It’s wonderful in Wakayama! Henry Scott Stokes tells it from the mountains
I DON’T KNOW about you, but I always feel hard done by if I don’t get a glimpse of the Kansai every now and again. Recently, new business commitments took me down there for the first time in a couple of years, and boy, it was good to go.
These days, if you fly into Osaka International Airport, you immediately discover two things. First, the airport “feeds” into Wakayama. It is just 25–30 minutes from the city center of that prefecture by car. By contrast, it takes 2,000 hours — well, I exaggerate, but still — to get to Osaka, and even longer to get to Kobe. In other words, rural Wakayama is the prime beneficiary of the siting of one of the world’s newest and most spick-and-span new airports.
Up to now I trundled down to the Kansai by bullet train mainly, and my eyes were always on Kyoto and Nara. They loomed very large in my awareness, and by contrast, Wakayama was nowhere in sight. These days, blow me down with a feather, it’s exactly the other way round. Wakayama, which I had visited only once in 40 years, is now the belle of the ball.
Meaning what exactly?
First, if you love mountains as I do, then take note of the fact that Wakayama is the location of some of the most spectacular mountain fastnesses anywhere in the world. Let me mention two or three of the names — Koya-san, an ancient place of retreat and worship; Kumano, a holy spot constantly visited by members of the imperial family; and the Nachi waterfall.
The latter, I am informed by my learned wife Akiko, was once voted by Andre Malraux, that great Gallic aesthete and adventurer, as one of the most beautiful spots on the face of the earth. Well, I went there with a friend — Akira Kasano, a local businessman, and 70 of his trusty employees and advisers — and we took the traditional company photo in front of that waterfall, and yes it is special. How shall I describe it? It is as thin and elegant and rococo as the Niagara Falls are massive and terrifying and baroque.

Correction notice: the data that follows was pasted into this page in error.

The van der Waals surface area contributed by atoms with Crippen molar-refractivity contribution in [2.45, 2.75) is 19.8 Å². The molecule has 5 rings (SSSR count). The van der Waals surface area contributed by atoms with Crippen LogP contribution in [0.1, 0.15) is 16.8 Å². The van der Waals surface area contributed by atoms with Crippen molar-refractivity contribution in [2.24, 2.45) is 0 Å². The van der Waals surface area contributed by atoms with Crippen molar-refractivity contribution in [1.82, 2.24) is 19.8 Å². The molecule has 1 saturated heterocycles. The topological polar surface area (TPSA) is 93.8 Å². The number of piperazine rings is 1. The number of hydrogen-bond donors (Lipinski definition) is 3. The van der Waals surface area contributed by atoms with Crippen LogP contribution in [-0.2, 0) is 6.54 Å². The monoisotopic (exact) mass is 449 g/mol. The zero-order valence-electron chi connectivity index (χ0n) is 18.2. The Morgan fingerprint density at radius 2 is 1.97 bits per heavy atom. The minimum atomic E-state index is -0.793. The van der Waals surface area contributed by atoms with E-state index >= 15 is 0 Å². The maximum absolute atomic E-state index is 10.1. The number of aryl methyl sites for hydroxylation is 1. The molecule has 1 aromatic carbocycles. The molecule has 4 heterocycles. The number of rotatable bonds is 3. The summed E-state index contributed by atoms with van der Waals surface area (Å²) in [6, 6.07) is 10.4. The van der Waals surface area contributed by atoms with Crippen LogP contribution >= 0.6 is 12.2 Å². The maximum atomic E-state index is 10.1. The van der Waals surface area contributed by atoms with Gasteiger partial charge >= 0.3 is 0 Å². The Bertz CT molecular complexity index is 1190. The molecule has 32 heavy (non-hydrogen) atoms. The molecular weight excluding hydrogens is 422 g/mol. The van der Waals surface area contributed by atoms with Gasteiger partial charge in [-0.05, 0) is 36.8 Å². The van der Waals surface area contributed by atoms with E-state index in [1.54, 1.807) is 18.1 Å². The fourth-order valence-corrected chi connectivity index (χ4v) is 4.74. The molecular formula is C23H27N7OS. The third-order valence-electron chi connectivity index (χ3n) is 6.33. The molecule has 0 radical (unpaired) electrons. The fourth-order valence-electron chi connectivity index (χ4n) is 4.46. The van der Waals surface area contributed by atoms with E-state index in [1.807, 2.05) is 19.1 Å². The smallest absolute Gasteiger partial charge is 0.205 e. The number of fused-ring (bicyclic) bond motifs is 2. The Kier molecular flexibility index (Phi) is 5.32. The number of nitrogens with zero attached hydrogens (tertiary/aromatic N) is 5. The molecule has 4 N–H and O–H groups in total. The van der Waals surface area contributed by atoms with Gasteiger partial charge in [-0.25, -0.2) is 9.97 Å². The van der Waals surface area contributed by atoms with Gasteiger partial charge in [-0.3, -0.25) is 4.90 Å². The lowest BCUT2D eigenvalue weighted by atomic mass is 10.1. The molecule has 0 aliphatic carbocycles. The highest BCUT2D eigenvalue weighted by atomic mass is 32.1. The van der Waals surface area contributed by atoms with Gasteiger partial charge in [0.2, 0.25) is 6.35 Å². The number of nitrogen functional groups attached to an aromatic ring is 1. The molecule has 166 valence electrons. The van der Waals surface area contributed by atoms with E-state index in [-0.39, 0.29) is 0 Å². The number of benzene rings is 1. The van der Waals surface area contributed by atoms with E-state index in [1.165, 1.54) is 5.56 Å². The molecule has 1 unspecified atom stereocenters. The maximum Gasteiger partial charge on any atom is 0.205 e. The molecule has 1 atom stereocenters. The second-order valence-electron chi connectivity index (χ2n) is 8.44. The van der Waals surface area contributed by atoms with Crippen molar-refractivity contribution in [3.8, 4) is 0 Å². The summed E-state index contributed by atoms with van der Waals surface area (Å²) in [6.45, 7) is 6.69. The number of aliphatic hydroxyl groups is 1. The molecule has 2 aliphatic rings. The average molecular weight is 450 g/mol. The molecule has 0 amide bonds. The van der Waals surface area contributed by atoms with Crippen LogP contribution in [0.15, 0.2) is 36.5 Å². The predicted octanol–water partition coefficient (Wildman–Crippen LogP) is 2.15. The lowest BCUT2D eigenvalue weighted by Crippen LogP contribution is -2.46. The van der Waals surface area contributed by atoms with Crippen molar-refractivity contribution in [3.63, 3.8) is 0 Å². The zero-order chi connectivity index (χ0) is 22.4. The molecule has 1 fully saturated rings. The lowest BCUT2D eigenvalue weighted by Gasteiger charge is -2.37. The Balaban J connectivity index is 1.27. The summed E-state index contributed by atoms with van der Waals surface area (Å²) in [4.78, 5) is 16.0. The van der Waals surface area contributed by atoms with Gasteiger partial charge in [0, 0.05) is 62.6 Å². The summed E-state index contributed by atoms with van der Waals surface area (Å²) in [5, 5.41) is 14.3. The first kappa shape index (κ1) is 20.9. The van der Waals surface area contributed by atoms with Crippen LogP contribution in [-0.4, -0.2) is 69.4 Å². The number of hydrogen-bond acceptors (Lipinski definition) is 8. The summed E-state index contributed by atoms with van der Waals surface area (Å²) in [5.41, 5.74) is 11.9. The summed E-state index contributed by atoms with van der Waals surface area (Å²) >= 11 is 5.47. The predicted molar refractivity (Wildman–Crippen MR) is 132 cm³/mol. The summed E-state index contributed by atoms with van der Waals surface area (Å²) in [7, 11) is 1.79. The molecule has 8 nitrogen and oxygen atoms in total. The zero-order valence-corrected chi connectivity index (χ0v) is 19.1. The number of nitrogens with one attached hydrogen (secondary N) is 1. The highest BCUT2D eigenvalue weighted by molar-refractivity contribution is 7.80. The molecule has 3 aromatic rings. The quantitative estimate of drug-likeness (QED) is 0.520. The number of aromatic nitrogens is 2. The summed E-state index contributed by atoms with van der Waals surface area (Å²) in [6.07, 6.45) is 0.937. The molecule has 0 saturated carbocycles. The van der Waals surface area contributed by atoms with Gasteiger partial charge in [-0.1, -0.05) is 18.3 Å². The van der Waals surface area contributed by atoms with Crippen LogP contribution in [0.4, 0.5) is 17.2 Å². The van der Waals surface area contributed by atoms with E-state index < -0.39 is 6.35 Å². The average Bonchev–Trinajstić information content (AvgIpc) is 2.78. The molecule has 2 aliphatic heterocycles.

All of this area has lately been designated by UNESCO, I should mention, as one of the “cultural heritage” spots of the world — say like Macchu Pichu in Peru. Yet unlike the latter, which is inundated with tourists and back-packers and professional guides, the Kumano/Koya-san ranges are almost innocent of traffic.
The untouched mountain tops there — no electric power pylons up there, thanks very much — are among the finest of their kind in the civilized world. The Buddhist temples and Shinto shrines are chock-a-block with historic works of art, dating back mostly 500 years and more — sculptures, screens and pots. The Setagaya Art Museum recently put on an exhibition of masterpieces from these pilgrim routes of long, long ago. To my shame, I didn’t make it out to Setagaya to see the show but then my chief longing is to find the treasures in situ. And the joy of Wakayama — compared to Kyoto and Nara — is that these are treasures that you can hike to, too.
The contrast has always been there — the lonely, mostly uninhabited mountains of the former; and the teeming ancient cities, with their crass accompaniments of business hotels, and endless fast food joints — but for some reason this different, and in my opinion, much more acceptable form of beauty, is generally strangely overlooked.
With views like mine, I ought to be the recipient of large sums from the Wakayama tourist board, but there you are, I have never met the no doubt worthy people involved in tourism as an industry. I have friends down there who are in business, that’s all. For the first time in 40 years I am going to be a regular visitor.